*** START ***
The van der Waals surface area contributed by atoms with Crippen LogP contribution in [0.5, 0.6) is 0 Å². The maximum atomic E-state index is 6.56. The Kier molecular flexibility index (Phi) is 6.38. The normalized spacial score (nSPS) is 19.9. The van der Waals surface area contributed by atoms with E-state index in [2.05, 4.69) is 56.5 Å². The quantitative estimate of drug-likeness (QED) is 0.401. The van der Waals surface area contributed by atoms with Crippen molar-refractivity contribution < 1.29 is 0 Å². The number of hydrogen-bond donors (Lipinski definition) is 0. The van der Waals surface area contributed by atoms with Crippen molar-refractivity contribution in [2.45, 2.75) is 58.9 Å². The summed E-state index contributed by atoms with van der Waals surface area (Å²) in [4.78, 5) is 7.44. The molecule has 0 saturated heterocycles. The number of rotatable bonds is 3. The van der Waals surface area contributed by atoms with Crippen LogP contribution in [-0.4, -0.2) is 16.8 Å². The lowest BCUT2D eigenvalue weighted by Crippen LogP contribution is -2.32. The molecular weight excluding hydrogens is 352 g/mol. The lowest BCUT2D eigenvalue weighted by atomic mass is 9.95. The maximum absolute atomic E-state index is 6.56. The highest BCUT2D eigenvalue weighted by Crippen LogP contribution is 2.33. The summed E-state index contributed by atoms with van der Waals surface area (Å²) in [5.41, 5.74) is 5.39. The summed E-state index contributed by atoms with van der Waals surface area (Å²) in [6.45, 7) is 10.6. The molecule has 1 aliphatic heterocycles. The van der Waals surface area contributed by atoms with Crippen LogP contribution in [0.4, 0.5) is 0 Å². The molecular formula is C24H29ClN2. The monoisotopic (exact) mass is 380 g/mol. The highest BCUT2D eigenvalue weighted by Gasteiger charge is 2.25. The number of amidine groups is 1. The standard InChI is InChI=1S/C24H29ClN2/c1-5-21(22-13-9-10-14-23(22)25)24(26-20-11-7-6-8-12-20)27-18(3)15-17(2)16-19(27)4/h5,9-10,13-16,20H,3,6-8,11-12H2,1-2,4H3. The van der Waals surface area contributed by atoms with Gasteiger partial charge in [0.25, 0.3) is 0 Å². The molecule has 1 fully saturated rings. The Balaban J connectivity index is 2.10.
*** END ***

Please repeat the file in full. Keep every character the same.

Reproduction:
The van der Waals surface area contributed by atoms with Crippen LogP contribution in [0.5, 0.6) is 0 Å². The maximum atomic E-state index is 6.56. The Kier molecular flexibility index (Phi) is 6.38. The normalized spacial score (nSPS) is 19.9. The van der Waals surface area contributed by atoms with E-state index in [2.05, 4.69) is 56.5 Å². The quantitative estimate of drug-likeness (QED) is 0.401. The van der Waals surface area contributed by atoms with Crippen molar-refractivity contribution < 1.29 is 0 Å². The number of hydrogen-bond donors (Lipinski definition) is 0. The van der Waals surface area contributed by atoms with Crippen molar-refractivity contribution in [2.45, 2.75) is 58.9 Å². The summed E-state index contributed by atoms with van der Waals surface area (Å²) in [4.78, 5) is 7.44. The molecule has 0 saturated heterocycles. The number of rotatable bonds is 3. The van der Waals surface area contributed by atoms with Crippen LogP contribution in [-0.4, -0.2) is 16.8 Å². The lowest BCUT2D eigenvalue weighted by Crippen LogP contribution is -2.32. The molecular weight excluding hydrogens is 352 g/mol. The lowest BCUT2D eigenvalue weighted by atomic mass is 9.95. The maximum absolute atomic E-state index is 6.56. The highest BCUT2D eigenvalue weighted by Crippen LogP contribution is 2.33. The summed E-state index contributed by atoms with van der Waals surface area (Å²) in [5.41, 5.74) is 5.39. The summed E-state index contributed by atoms with van der Waals surface area (Å²) in [6.45, 7) is 10.6. The molecule has 1 aliphatic heterocycles. The van der Waals surface area contributed by atoms with Crippen LogP contribution in [0.4, 0.5) is 0 Å². The molecular formula is C24H29ClN2. The monoisotopic (exact) mass is 380 g/mol. The highest BCUT2D eigenvalue weighted by Gasteiger charge is 2.25. The number of amidine groups is 1. The standard InChI is InChI=1S/C24H29ClN2/c1-5-21(22-13-9-10-14-23(22)25)24(26-20-11-7-6-8-12-20)27-18(3)15-17(2)16-19(27)4/h5,9-10,13-16,20H,3,6-8,11-12H2,1-2,4H3. The van der Waals surface area contributed by atoms with Gasteiger partial charge in [0.25, 0.3) is 0 Å². The molecule has 1 fully saturated rings. The Balaban J connectivity index is 2.10.